When Tough on Drugs Laws Go Terribly Wrong

The way Jerrale Gayle sees it, you don’t need a drivers license to sell marijuana. But to work, pay your bills and provide for your family, a driver’s license is an absolute must. And for this recent father of a newborn, this is the reality he awakens to every day living in rural Virginia without a driver’s license.

Gayle is a convicted criminal. He spent a number of years behind bars for narcotic violations. The 30-year-old is quick to tell you he has “not always been a perfect person.” But for the past few years, Jerrale has been trying to put his life back together. That’s a tough task without the legal means to drive to and from work.

Gayle is just one of the hundreds of thousands of former felons who find themselves stymied by some of the toughest laws on the books against drug offenders.

Jerrale has been trying to put his life back together. That’s a tough task without the legal means to drive to and from work.

Following a dramatic spike in violence, largely as a result of the crack-cocaine epidemic that consumed many cities in the 1990s, a bipartisan coalition emerged in state capitols and in Congress to enact tough anti-drug laws. Among the better known of these laws include Congress’ 100 to 1 sentencing disparity for the trafficking or possession of crack cocaine compared with powder cocaine.

At the same time, Congress also enacted a measure that coerced states to automatically suspend the driver’s license of anyone convicted of a drug offense or risk losing critical highway funding. Many states have since reversed course —but not all. Twelve states and the District of Columbia continue enforcing these laws.

According to Joshua Aiken, a researcher at the Prison Policy Initiative, a nonprofit supportive of reducing mass criminalization, approximately 191,000 driver’s licenses are suspended every year for non-driving drug offenses.

States counter that former convicts can get right with the law by paying license reinstatement fees that can range anywhere from $20 in Iowa to $275 in Alabama. While every state differs, most impose this fee for every drug violation, which can quickly add up to a hefty sum of money especially for someone who has no savings or income.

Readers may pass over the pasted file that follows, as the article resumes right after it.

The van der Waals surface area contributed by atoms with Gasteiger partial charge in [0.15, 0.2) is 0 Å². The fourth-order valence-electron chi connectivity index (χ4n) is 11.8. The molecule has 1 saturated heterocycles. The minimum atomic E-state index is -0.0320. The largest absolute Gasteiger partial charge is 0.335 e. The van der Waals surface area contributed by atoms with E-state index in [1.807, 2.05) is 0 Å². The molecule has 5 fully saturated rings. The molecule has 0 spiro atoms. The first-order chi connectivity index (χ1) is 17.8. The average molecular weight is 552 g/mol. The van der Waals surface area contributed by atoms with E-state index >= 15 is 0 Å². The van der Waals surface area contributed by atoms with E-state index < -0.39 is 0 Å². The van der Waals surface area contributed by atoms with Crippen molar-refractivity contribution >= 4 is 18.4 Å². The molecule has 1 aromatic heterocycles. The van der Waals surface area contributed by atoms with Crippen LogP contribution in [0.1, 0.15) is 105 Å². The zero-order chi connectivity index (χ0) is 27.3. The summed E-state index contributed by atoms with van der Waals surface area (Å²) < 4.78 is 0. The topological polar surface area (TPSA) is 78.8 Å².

States counter that former convicts can get right with the law by paying license reinstatement fees that can range anywhere from $20 in Iowa to $275 in Alabama.

Not surprisingly, these measures disproportionately affect lower-income and minorities the hardest, according a Prison Policy Initiative study detailing the effects of these state laws.

Aiken, the study’s author, sums up the vicious cycle: “By making employment opportunities harder to access, driver’s license suspensions produce economic instability. Altogether, a suspended driver’s license translates to less social mobility: people living in poor communities stay poor.”

Jerrale Gayle has experienced this firsthand. Besides seeing other convicts like him struggle to make ends meet, he has also seen the formerly incarcerated return to crime only to find themselves right back where they started in prison.

“A couple of guys that I know tried to put the shoe on the right foot and walk right, but ended up back in the system,” says Gayle with palpable frustration in his voice.

“I’m trying to do right for him,” Gayle said. “He has to get back and forth for doctor’s appointments and I need to make sure he has food and diapers. It’s hard to do all of that without a license.”

It’s a frustration that turns into desperation when thinking about his responsibilities as a father. “I’m trying to do right for him,” Gayle said. “He has to get back and forth for doctor’s appointments and I need to make sure he has food and diapers. It’s hard to do all of that without a license.”

Gayle is also working with Drive to Work, an organization that helps the formerly incarcerated restore their driving privileges. Thanks to their efforts, Gayle is hopeful that he will be able to receive at least a restricted driver’s license.

Additionally, Gayle is hopeful that Virginia lawmakers will reverse this injustice during the next legislative session. On his side are the current governor and a number of state lawmakers who are pushing substantive measures that would ease the financial burden imposed on ex-offenders to have their licenses reinstated.

Still, Gayle knows that the political task won’t be easy. But he remains determined to avoid going back to prison.

“In the past six years I have not been in any trouble with the law,” he said. “I have avoided the streets and have totally turned my life around. But without a license, I am still struggling.”

Israel Ortega is a Senior Writer for Opportunity Lives. You can follow him on Twitter: @IzzyOrtega.